Statements from regulators indicate that their focus is less on abolishing interchange than on exploring ways to deal with the variations in levels of fees in different markets and for different card products. EU competition commissioner Neelie Kroes recently said that while the commission would not abolish interchange it would continue to assess the legality of current fee levels. The solution usually evoked consists of some form of levelling of fees across the EU, through regulation which would result in payment schemes all adopting the same legislated fee levels. This would be unfortunate. Regulating interchange fees would eliminate a powerful incentive for payment schemes to create innovative products and services which benefit merchants. Payment schemes should be able to compete with each other to make their products more useful and valuable to merchants, their incentive being the ability to generate higher interchange and, in consequence, the ability to attract banks keen on receiving more interchange.
With SEPA, European banks will be able to choose between multiple debit brands for their cards. Payment schemes are competing fiercely to have their brands chosen by banks. Interchange is a powerful differentiator. As competition between schemes increases, there will be a growing desire to raise interchange fees to attract issuers. If the system functions properly, brands that don’t offer enough value to merchants should find it more difficult to raise fees than brands that provide more value.
The current interchange model, with some adjustments, is a powerful tool to foster innovation for the benefit of merchants. If merchants were able to negotiate interchange fees and choose freely between payment methods which give them the most value in relation to their cost, then normal market forces would automatically force card fees to their acceptable levels. However the nature of the payment industry makes it difficult for merchants to negotiate interchange fees.
Capping fees through regulation does not solve the problem because it will not create a market driven system. It will simply cause the current payment infrastructure to ossify at essentially the present level of functionality. With little incentive to innovate for the benefit of merchants, payment schemes will not put much energy into new merchant-centric features. The system will remain essentially as it is today, with innovation focused on new cardholder-centric features. It might be hard to imagine today the types of new payment features which will be attractive to merchants, but this does not mean that payment schemes will not discover them in the future. Abolishing the incentive to search for these new capabilities will guarantee that they are never found.
A viable solution already exists in a growing number of countries. Leaving fees unregulated, but giving merchants the ability, for example, to easily surcharge card brands which are too expensive in relation to their value, creates a powerful incentive for schemes to make their products and services more useful to merchants. In response to this pressure, and to avoid having their cardholders subjected to surcharges, some payment brands will manage to create enough value to convince merchants to accept the higher fees, while others will simply have to reduce their fees. In practice, customers should see little if any surcharging, and merchants will get far more value for their money.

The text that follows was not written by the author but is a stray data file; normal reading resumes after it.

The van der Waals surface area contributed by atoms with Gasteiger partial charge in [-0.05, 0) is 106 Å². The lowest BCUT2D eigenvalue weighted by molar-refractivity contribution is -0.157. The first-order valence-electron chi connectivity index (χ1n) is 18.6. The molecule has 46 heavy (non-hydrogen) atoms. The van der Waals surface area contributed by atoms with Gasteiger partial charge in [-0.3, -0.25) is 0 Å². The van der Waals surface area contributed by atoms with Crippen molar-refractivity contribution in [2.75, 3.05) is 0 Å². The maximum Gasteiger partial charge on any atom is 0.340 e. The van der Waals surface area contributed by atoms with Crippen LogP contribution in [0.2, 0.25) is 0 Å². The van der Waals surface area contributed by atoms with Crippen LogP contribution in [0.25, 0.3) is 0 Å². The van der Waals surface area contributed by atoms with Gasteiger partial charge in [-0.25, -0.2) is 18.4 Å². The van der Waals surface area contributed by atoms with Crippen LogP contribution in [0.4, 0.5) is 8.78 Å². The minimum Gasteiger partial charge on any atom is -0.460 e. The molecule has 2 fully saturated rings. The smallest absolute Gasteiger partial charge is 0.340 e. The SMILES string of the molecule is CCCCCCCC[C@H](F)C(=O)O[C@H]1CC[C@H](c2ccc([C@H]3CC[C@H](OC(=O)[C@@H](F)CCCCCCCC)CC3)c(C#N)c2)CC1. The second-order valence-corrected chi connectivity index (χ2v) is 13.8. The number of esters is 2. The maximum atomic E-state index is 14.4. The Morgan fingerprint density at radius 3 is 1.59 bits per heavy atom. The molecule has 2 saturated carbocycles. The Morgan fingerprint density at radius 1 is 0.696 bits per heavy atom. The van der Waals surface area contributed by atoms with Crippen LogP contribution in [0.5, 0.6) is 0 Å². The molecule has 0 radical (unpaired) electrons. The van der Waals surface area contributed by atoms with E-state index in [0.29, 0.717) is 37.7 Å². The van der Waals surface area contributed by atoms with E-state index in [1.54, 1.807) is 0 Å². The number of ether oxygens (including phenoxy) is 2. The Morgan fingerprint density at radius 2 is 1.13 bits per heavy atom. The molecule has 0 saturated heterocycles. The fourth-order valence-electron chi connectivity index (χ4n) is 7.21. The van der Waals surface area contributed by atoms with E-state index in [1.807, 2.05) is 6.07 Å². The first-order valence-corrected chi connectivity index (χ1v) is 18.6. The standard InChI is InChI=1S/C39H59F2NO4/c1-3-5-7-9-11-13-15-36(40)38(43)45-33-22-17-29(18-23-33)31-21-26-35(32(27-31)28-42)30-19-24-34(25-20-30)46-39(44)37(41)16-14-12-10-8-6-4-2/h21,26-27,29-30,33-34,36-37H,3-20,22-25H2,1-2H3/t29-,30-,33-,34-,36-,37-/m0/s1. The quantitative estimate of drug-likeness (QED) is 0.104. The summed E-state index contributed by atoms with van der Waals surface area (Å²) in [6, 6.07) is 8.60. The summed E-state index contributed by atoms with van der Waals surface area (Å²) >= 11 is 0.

There are many ways in which payment schemes can innovate to make their cards more valuable to merchants. The most effective solutions will focus on leveraging payment data to help merchants solve major problems at the point of sale, in the store, as the card is being used. For example, payment schemes are already beginning to help merchants improve the efficiency of their promotional marketing activities, an industry estimated at $342 billion in the US alone (dwarfing US interchange fees of $40 billion). These budgets can be made more effective by leveraging customer behaviour data available at the moment of payment, for delivery of targeted promotions on credit and debit card receipts. This is my company’s area of expertise.
Another area in which payment schemes could better help merchants is by addressing the issue of fraudulent and abusive returns, which cost US retailers $16 billion annually, eclipsing the $3 billion that banks lose due to card fraud. Over half of returns fraud is attributed to customers “renting” merchandise for free by purchasing a product, for example an expensive camcorder, using it once to record a wedding or graduation, then returning it for a refund. Some retailers now require a picture ID when customers return merchandise, so clerks can check a database for possible abuse. This is the only solution available today. It is inconvenient and obtrusive to customers, the vast majority of whom return items in good faith. A solution which leverages payment data at the POS to identify potential abuse, with no need for the cost and effort of operating a database and authorization service, and no need for a picture ID, would be very valuable to merchants.
It is reassuring to see that regulators accept interchange as an important part of an efficient payment system. It would be even more reassuring to see regulators recognize the importance of interchange as a competitive weapon between schemes. Competition is fiercer than in the past, what with developments such as SEPA and with MasterCard and Visa becoming profit-driven companies that must show strong growth to investors. There is an opportunity for regulators to leverage this growing level of competition in a way that creates more value for all players. Capping or cutting interchange fees would cause that opportunity to be wasted.